Did you know that the respirators commonly used in healthcare were not originally developed with healthcare professionals in mind? They were borrowed from other industries such as manufacturing and construction.
Could this be a reason why, in spite of a number of policies and regulations requiring respiratory protection, that noncompliance is quote common?
In the December edition of the American Journal of Infection Control, an article points to some of the reasons for non-compliance in respiratory protection and suggestions for improving compliance including the development of a “Biological 95” or “B95” respirator.
Reasons for Non-Compliance included (how many of these sound familiar?): Lack of accountability for non-compliance,workload issues, time constraints, risk perception, effectiveness concerns, lack of availability, comfort issues, interference with patient care, and an inability to communicate.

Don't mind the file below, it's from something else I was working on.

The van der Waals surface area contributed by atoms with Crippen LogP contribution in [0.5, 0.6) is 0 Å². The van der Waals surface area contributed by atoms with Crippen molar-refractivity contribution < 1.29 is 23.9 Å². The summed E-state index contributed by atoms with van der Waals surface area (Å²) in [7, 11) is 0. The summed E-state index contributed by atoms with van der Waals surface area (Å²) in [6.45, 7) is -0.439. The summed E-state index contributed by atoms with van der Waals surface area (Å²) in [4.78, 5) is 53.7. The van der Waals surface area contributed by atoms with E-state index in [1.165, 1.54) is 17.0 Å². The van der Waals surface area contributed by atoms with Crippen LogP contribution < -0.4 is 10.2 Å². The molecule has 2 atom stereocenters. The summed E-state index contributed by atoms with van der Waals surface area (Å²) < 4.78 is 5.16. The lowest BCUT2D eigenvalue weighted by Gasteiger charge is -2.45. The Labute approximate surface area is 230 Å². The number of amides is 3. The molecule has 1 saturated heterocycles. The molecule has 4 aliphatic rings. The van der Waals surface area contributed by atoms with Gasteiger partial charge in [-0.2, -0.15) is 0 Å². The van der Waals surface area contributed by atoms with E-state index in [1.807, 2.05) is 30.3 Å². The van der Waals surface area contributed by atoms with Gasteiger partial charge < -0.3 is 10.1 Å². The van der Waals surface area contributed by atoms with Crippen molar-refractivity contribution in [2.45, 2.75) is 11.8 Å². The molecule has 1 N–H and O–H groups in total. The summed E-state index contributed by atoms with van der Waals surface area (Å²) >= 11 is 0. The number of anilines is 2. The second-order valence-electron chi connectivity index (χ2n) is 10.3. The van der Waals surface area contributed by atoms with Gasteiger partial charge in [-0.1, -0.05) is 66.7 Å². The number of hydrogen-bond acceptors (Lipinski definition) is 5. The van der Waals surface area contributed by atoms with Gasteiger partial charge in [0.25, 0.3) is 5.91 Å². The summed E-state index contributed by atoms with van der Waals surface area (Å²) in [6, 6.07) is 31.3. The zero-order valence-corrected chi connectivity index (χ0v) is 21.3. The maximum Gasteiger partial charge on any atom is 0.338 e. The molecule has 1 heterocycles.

There were some suggestions as well to possibly improve compliance including improving the safety culture , offering better training strategies and interventions, developing and communicating clear policies and recommendations, studying modes of transmission, conducting effectiveness studies, implementing faster fit test methods, and offering better personal protection equipment
Many of these suggestions could be handled internally. The last, will need a little help.
Project BREATHE, a working group of a number of agencies including, but not limited to, OSHA, NASA, and the National Center for HIV, STD and TB Prevention, has developed recommendations for the development of a B95. Since filtered particulates in healthcare settings are infectious biological aerosols, a mask designed for HCP should focus on reducing infection from exposures to biological hazards. However, such a mask does not yet exist.
So what do we do in the meantime? Knowing that the N95 masks you are using currently have to protect your employees, how do you know for sure that they are being used effectively and fit effectively?
The article sited is “B95: A new respirator for health car peronssel” by Megan E. Gosch MPH, Ronald E. Shaffer PhD, Aaron E. Eagan RN, BSN, Raymond J. Roberge MD, MPH, Victoria J. Davey PhD, MPH, RN, Lewis J. Radonvich Jr. MD, American Journal of Infection Control 41 (2013) 1224-30.